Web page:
Is This Regular Ignorance or Deliberate Ignorance?

Ignotance Racism Rochelle Burrill

So Dennis Prager pens an article for the National Review that I am not even really sure is for real.  But included in his screed against “The Left,” this rather strange and obtuse sentiment that many often whites express—this longing for a return to decades past, to the way things “used to be.”  Prager places the scene of our national moral demise at the hands of “The Left” beginning during the mid-60s.  I wonder what else was going on during the mid-60s and before that??? Hmmm……..What was life like for certain melanin enhanced Americans of African descent during this pre-mid-60s period that Prager thinks we need to get back to???  In movies, commercials, situation comedies, etc, White people have absolutely zero consideration for the plight of Blacks during these times for which they long, preferring to pretend as if they, their parents, and their grandparents weren’t engaged in the overtly vicious form of the same racism that persists in slightly less overt form today.

It’s like that Pepsi commercial about the first halftime when the football players, including one lone brother, all line up together at the beginning of a play, and then everyone starts hanging out and having a ball when the white girls and the Pepsi show up.  Given the garb in which the players dressed, leather helmets and woolen uniforms, this game would have taken place around the early 1900s.  There is no way there would have been a brother on that team to begin with, and he most certainly would not have been blithely kicking game to any of the white girls as depicted in the commercial without serious consequences.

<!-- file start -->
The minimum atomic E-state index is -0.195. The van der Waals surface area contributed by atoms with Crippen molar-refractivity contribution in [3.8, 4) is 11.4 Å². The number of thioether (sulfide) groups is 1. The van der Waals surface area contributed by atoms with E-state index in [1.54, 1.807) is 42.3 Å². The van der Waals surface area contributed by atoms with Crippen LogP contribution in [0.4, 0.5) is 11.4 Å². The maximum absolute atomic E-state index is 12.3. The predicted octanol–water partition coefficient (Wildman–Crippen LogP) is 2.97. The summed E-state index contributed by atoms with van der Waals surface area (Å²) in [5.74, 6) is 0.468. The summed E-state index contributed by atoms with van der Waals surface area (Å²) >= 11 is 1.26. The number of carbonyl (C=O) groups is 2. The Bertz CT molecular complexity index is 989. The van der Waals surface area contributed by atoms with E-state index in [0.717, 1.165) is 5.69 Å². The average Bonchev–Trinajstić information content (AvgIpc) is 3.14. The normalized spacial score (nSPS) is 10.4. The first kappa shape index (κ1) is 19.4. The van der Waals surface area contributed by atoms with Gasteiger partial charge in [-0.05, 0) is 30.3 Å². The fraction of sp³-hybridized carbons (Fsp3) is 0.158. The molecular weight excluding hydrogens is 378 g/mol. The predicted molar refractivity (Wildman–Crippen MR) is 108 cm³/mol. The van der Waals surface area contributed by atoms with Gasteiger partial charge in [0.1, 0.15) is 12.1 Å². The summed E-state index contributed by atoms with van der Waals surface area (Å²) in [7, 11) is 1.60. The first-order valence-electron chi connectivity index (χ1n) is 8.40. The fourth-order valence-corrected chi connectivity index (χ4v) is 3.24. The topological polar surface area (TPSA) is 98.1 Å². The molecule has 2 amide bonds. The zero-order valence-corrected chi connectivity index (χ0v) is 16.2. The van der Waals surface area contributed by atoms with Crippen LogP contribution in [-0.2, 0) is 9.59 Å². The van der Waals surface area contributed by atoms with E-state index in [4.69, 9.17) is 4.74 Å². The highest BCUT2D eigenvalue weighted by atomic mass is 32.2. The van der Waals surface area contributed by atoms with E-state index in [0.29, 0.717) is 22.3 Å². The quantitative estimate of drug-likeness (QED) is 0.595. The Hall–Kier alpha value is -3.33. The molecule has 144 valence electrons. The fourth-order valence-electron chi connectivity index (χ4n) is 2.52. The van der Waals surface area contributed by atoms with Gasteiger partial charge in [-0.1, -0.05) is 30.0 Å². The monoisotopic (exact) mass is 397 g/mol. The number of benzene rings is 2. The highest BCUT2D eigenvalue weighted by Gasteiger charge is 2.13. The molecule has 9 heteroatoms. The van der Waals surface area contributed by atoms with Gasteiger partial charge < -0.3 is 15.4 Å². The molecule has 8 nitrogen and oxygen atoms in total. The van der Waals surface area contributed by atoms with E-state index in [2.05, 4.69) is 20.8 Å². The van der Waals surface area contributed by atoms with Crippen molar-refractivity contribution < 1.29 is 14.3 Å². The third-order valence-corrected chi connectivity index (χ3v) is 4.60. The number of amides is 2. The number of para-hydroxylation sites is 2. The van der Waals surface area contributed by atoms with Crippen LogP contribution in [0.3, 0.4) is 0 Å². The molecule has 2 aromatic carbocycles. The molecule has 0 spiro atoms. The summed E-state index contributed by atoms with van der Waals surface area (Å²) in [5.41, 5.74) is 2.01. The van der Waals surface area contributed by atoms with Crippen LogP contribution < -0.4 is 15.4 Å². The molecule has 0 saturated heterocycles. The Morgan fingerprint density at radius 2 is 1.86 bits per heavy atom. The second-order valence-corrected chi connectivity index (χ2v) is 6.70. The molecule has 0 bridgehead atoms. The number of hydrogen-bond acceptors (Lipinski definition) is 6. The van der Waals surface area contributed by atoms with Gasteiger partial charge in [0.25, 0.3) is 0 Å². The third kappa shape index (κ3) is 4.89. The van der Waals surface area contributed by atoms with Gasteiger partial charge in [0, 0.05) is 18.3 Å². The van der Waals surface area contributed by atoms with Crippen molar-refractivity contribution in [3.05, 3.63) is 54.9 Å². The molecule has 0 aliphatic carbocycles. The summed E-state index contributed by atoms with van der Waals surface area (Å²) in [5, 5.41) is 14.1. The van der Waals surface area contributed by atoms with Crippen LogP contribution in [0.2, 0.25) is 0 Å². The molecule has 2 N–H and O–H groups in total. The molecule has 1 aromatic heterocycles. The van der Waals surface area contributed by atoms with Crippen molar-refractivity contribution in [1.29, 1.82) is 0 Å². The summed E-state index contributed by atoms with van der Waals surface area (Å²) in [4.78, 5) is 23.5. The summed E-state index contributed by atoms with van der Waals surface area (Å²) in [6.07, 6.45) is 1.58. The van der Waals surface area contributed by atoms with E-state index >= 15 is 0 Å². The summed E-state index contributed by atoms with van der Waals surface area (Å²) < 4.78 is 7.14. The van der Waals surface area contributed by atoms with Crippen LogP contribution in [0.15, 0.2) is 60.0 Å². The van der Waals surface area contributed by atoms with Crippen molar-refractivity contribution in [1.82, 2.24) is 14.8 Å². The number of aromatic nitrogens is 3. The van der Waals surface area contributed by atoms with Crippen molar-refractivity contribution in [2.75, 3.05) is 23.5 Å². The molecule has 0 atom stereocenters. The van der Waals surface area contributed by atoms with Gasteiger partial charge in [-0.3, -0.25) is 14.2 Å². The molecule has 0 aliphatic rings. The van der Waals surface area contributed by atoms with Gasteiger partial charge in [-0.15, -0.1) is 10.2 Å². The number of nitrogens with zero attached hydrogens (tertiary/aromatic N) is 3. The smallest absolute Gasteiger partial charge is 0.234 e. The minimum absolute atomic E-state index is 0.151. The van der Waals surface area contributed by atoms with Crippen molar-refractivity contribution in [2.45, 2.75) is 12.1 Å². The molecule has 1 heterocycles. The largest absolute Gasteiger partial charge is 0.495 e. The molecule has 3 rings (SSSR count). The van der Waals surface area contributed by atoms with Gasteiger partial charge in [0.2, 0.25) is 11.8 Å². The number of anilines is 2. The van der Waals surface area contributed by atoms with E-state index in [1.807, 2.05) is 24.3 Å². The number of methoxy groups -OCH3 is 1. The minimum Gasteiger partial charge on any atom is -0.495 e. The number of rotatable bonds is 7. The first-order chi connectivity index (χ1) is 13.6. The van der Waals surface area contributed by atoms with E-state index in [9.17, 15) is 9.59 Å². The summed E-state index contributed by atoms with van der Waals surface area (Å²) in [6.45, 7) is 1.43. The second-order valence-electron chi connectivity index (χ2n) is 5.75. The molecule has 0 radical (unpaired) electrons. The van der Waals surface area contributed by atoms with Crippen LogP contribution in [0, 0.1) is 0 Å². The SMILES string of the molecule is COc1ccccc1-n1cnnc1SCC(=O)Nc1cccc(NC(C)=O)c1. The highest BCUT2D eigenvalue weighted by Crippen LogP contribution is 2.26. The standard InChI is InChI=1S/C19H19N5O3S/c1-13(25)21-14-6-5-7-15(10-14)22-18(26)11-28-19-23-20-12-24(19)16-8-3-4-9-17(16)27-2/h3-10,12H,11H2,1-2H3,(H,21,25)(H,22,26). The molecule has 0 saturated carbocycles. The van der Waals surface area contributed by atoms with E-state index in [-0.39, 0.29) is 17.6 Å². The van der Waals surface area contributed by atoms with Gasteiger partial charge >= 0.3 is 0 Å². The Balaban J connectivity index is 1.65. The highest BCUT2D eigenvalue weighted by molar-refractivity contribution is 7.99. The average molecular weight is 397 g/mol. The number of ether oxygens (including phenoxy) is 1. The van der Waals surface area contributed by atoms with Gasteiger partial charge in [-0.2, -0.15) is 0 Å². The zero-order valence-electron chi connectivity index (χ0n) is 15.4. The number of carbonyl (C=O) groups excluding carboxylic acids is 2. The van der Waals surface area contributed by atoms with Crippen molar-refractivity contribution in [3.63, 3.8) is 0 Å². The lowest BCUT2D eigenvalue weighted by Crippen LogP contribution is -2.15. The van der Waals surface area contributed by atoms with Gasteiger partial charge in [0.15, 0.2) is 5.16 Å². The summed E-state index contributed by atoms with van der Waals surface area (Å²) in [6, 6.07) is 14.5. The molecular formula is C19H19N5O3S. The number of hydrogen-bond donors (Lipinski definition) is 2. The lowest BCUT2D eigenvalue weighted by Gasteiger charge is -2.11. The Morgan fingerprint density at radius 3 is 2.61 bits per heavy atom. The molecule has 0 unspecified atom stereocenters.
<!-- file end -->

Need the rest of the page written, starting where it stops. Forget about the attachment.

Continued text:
White people routinely depict times when they were lynching us by the thousands, hosing us down in the streets, murdering and terrorizing us with impunity, and displaying overt racist hostility as sanitized eras where life was grand, and where, as Prager states, “there were places in America where Americans could enjoy life and enjoy one another without politics.” Really?  Tell that to our elders and ancestors.  Where “Americans could watch sports events without athletes showing contempt for the American flag and National Anthem.”  I’ll just translate that one for Prager—“[w]here negroes knew their place and could be rightfully punished for getting too uppity.” I will give these absurdly obtuse and ridiculously narcissistic individuals one thing—for them, these genteel, simple times is what life was like.  Presenting a reality free, feel good reflection of these times allows for the maintenance of the illusion of America as a bastion of equality.

Whenever I see an advertisement about the one hundred years this or that company has been in business, or see a sign reflecting that some organization was established in 1838, I immediately think about my elders and ancestors, and how they would not likely have been allowed to patronize said businesses due to the owners’ barbaric racism.  And I am therefore, not impressed.

So whether Prager was being deliberately ignorant or just plain old regular ignorant, the end result is the same,  and is a recurring theme throughout American history—the callous disregard for the extraordinarily damaging impact of racism on Black Americans.